Announcing legislation to establish the ABGF in December 2019, Treasurer Josh Frydenberg noted  ANZ NZ's parent the ANZ Banking Group, ASB's parent Commonwealth Bank of Australia, BNZ's parent National Australian Bank, and Westpac NZ's parent Westpac Banking Corporation, had each agreed to commit A$100 million to the ABGF. HSBC and Macquarie Group stumped up A$20 million each.

Recommendation 5

A BGF was one of the recommendations from the Small Business Council's New Zealand Small Business Strategy in 2019. The Council was established by Minister for Small Business Stuart Nash. Hamilton was a member.

Recommendation five from the Strategy was: "Government require capital providers that decline small businesses for finance to refer them to the lending and capital marketplace so that they can access other finance options."

"Difficulty in getting capital to grow can dampen aspirations and constrain the mindsets of small business owners. Equity investment is the main alternative to bank loans but New Zealand’s equity investment market is very small and investors often want quick returns. Equity investors generally look for well-established businesses with a strong track record and tend to require some control over the management and running of the business."

"A dedicated private sector fund providing long term loans and patient equity investment would help to stimulate growth in the small business sector. Small business growth funds are successfully operating in a number of countries including the United Kingdom, Canada and Denmark. Australia is currently in the process of establishing a growth fund for its small business sector," the Strategy said.

Hamilton says the Australian model is the most recent and closest example and a good one. The Australians have helped and supported the NZ thinking, he adds.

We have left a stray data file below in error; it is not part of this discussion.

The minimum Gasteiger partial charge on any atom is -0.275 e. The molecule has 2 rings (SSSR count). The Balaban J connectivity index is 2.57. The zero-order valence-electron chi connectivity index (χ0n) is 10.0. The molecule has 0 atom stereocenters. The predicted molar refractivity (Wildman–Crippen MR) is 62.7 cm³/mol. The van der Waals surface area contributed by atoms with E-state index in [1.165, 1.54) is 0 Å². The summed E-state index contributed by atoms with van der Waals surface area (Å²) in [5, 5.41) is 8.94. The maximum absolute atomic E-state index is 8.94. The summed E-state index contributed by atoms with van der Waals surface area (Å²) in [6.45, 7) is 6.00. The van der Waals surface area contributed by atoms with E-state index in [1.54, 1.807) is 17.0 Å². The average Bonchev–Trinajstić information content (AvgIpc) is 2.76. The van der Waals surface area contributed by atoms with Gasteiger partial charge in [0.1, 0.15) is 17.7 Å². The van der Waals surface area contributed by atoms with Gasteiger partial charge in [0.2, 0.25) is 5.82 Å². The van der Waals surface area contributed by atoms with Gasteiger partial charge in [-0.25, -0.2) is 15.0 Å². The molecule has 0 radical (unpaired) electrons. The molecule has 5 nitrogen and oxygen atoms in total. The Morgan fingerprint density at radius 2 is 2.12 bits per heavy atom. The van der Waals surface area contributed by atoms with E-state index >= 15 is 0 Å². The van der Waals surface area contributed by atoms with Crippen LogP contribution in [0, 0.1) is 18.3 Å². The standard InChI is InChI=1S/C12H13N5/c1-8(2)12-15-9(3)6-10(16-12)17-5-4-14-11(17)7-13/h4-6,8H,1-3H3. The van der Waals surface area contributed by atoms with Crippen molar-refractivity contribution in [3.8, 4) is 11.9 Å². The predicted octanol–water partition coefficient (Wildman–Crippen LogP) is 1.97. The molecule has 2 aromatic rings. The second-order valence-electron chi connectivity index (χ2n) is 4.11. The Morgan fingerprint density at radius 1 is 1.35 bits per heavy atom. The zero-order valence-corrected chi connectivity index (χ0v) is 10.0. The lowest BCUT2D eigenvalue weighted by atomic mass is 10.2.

The Australian Business Growth Fund (ABGF) model is a $500 million fund investing between $5 million and $15 million in about 10 companies a year taking minority stakes. Companies invested in have annual revenue below $30 million, with non-controlling equity stakes taken in the companies.

In NZ Hamilton says it'll be important the Government has a minority interest, with an external team and board that also aren't controlled by banks. 

The NZ BGF should "keep the Aussie focus that it is filling a gap in the market where banks will not fund. It's not private equity, not venture capital."

"The first fund looks like having 50 to 75 investments, probably on the smaller end of this, and maybe the cheque size could end up being something like $5 million to $10 million, but lets see," Hamilton says.

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A welcome development, anything to support actual business in this country is a good thing, as opposed to banks just participating in property and forgetting everything else, as the RBNZ encourages them to.


Isn't this why we have a $100b funding for lending progra.......oh wait we're talking about lending to productive businesses.  


I would prefer a low interest loan for capital investments, rather than giving part of my company away.

Who and how will they set the valuation of the company?

5% at a company valuation (for me) of $100m, is very different from 5% at $2.5m valuation. 

I guess the. devil is in the details, and being govt, there will be a lot of details.